An Amdocs survey of the key drivers of brand perceptions and customer experiences found that, in mobile phone operators' retail stores, 25% of customers intending to buy an upgrade or a new handset had left the store without making a purchase.
The survey of more than 4,000 consumers in the UK, US and Canada examined the opinions of mobile phone-using consumers who had visited a service provider's retail store during the past six months, and found that 60% had visited the store to buy a new handset or upgrade their existing device.
However, of the 25% who left the store without making a purchase, half of these failed purchases could have been avoided if the retailer had been able to deliver a better customer experience.
Despite the increasingly common option to purchase both devices and mobile plans online, consumers still generally choose to visit their service provider's retail outlet. The top three reasons cited for doing so were:
- The ability to obtain the device right away;
- Direct access to the device to "touch and feel" it before purchasing;
- To consult with an expert regarding the device's features and rate plans.
The top reasons for abandoning a planned purchase were:
- The store representative was either not knowledgeable enough about the devices or service plans;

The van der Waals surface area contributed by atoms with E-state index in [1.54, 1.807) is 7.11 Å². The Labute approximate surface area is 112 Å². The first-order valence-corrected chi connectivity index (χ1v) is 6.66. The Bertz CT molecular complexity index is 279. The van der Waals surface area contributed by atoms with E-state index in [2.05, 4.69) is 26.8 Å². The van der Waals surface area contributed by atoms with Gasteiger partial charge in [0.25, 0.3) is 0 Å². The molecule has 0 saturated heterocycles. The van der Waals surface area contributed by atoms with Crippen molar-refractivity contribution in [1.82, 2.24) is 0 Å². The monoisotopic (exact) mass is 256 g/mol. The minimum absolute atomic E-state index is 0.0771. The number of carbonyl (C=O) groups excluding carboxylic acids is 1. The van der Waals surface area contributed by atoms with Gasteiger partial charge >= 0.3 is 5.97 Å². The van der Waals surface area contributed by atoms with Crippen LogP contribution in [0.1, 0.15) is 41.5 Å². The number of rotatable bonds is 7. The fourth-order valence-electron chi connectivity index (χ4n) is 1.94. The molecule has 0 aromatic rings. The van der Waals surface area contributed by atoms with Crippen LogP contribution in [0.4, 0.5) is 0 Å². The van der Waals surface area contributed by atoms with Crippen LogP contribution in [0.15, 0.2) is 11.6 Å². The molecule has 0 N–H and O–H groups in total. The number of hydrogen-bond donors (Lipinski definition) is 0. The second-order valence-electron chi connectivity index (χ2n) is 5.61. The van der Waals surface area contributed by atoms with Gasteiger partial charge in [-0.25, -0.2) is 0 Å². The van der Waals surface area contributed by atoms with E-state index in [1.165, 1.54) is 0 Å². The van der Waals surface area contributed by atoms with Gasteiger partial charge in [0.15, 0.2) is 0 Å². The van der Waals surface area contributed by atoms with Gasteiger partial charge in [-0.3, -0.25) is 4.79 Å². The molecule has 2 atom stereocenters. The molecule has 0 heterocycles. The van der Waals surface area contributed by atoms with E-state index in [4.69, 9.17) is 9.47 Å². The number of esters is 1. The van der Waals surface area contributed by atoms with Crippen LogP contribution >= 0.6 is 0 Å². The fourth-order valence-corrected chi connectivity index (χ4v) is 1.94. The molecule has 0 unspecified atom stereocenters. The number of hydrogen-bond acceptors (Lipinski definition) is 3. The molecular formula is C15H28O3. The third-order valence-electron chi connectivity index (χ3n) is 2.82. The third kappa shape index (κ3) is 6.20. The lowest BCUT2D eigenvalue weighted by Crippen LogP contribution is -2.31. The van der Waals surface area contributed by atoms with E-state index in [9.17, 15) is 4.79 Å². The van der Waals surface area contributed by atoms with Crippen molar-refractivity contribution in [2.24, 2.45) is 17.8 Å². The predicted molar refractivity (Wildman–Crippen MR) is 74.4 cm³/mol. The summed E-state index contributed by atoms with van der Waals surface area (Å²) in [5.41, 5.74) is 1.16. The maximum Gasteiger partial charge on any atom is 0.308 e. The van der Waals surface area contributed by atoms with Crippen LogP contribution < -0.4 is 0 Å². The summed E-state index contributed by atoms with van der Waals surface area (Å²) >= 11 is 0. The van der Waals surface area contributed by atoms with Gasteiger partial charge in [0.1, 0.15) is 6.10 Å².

- The wait time to complete the transaction was too long.
Store sales staff received the lowest customer ratings in the areas of speed of service, as well as for their concern as to whether or not the customer had purchased the best service plan or handset to meet their needs. The highest ratings were awarded for courtesy and friendliness.
Interestingly, the survey noted that a smartphone transaction takes an average of 15% longer than a traditional handset purchase, with increased time and resources being devoted to identifying the right product, completing the paperwork, and finalising the purchase.
Only 64% of the consumers surveyed said that the in-store experience had met their expectations and, while the majority of customers left the store having had their expectations met, a worryingly small proportion (less than 20%) said that the experience had improved their perception of their service provider.